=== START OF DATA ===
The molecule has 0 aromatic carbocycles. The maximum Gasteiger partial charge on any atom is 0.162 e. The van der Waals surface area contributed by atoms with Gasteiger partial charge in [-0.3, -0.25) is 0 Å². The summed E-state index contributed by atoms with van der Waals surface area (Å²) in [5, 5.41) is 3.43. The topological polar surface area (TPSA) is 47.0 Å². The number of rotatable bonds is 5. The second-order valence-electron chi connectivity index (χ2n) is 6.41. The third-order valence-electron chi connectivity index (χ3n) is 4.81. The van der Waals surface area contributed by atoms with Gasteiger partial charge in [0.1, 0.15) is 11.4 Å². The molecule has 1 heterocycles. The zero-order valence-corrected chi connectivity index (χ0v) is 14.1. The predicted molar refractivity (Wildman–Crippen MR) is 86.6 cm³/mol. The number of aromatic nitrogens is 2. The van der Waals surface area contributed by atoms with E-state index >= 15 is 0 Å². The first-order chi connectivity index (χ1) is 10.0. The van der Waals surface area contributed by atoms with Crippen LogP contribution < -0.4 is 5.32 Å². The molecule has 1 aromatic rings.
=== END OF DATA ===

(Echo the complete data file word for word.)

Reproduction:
The molecule has 0 aromatic carbocycles. The maximum Gasteiger partial charge on any atom is 0.162 e. The van der Waals surface area contributed by atoms with Gasteiger partial charge in [-0.3, -0.25) is 0 Å². The summed E-state index contributed by atoms with van der Waals surface area (Å²) in [5, 5.41) is 3.43. The topological polar surface area (TPSA) is 47.0 Å². The number of rotatable bonds is 5. The second-order valence-electron chi connectivity index (χ2n) is 6.41. The third-order valence-electron chi connectivity index (χ3n) is 4.81. The van der Waals surface area contributed by atoms with Gasteiger partial charge in [0.1, 0.15) is 11.4 Å². The molecule has 1 heterocycles. The zero-order valence-corrected chi connectivity index (χ0v) is 14.1. The predicted molar refractivity (Wildman–Crippen MR) is 86.6 cm³/mol. The number of aromatic nitrogens is 2. The van der Waals surface area contributed by atoms with E-state index >= 15 is 0 Å². The first-order chi connectivity index (χ1) is 10.0. The van der Waals surface area contributed by atoms with Crippen LogP contribution < -0.4 is 5.32 Å². The molecule has 1 aromatic rings.